The Global Drug Survey 2018 has officially launched and is seeking the views and experiences of people who use alcohol and other drugs, across the world, including Scotland.
Each year the Global Drugs Survey is conducted in partnership with media and harm reduction partners across the world, including Scottish Drugs Forum.
Now in its fifth year, the study looks at how recreational drugs are used and identifies any emerging trends that authorities, policy-makers and the public should be aware of.
The 2017 survey spoke to 120,000 people from over 50 nations and received feedback from 708 people in Scotland.
The information gathered from people using substances in Scotland is useful in determining appropriate service provision, higlights emerging trends and provides an opportunity to develop effective responses.
Key findings for Scotland in 2017:
- People in Scotland are more likely to seek emergency department treatment for Cocaine, MDMA and alcohol than in the rest of the UK
- Scotland has higher rates of consumption of illegal drugs than the global average
- The top three drugs people reported using in Scotland within the last 12 months were cannabis, MDMA and Cocaine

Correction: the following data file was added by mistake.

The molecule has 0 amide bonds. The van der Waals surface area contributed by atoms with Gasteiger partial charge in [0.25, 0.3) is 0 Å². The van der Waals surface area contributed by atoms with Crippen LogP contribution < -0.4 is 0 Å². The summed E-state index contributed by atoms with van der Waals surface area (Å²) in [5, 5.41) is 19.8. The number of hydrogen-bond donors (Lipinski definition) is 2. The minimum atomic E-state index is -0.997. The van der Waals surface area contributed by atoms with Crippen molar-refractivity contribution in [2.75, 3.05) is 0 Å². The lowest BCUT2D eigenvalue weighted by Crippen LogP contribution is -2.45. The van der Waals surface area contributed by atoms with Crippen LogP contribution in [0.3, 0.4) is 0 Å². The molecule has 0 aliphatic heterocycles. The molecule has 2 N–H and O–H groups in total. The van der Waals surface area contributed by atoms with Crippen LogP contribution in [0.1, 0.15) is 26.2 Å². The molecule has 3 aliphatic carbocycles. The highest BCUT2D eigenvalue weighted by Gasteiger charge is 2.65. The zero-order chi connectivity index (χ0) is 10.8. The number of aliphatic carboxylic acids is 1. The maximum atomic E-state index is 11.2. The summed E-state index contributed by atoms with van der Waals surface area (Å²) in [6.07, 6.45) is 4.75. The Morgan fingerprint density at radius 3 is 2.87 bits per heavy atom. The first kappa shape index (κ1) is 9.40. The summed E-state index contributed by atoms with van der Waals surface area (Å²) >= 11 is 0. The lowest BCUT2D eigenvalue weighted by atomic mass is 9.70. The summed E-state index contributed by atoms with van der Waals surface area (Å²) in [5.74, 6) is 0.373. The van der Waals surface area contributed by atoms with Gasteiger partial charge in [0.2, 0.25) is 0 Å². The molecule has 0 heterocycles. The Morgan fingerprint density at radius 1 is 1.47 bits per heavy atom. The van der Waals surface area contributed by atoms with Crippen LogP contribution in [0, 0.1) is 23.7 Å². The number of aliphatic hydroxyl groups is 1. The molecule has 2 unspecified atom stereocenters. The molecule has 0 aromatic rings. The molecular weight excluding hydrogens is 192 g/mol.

- Scotland have significantly higher levels of people reporting hazardous drinking scores than the global averages for both men and women.
- 30% or cannabis users and 36% of cocaine users would like to use less with smaller numbers saying they would like treatment to do so highlighting a need for continued emphasis on harm reduction information and services for a cohort who are unlikely to access mainstream treatment and perhaps more likely to utilise emergency services
Key findings for wider UK in 2017:
- Greater purity drugs have lead to a doubling of the number of UK cocaine users being admitted to A&E in the last two years
- The rate at which UK drug users are buying drugs on the Darknet has doubled since 2014
- There has been a major rise in the number of UK drugs users experimenting with psychedelics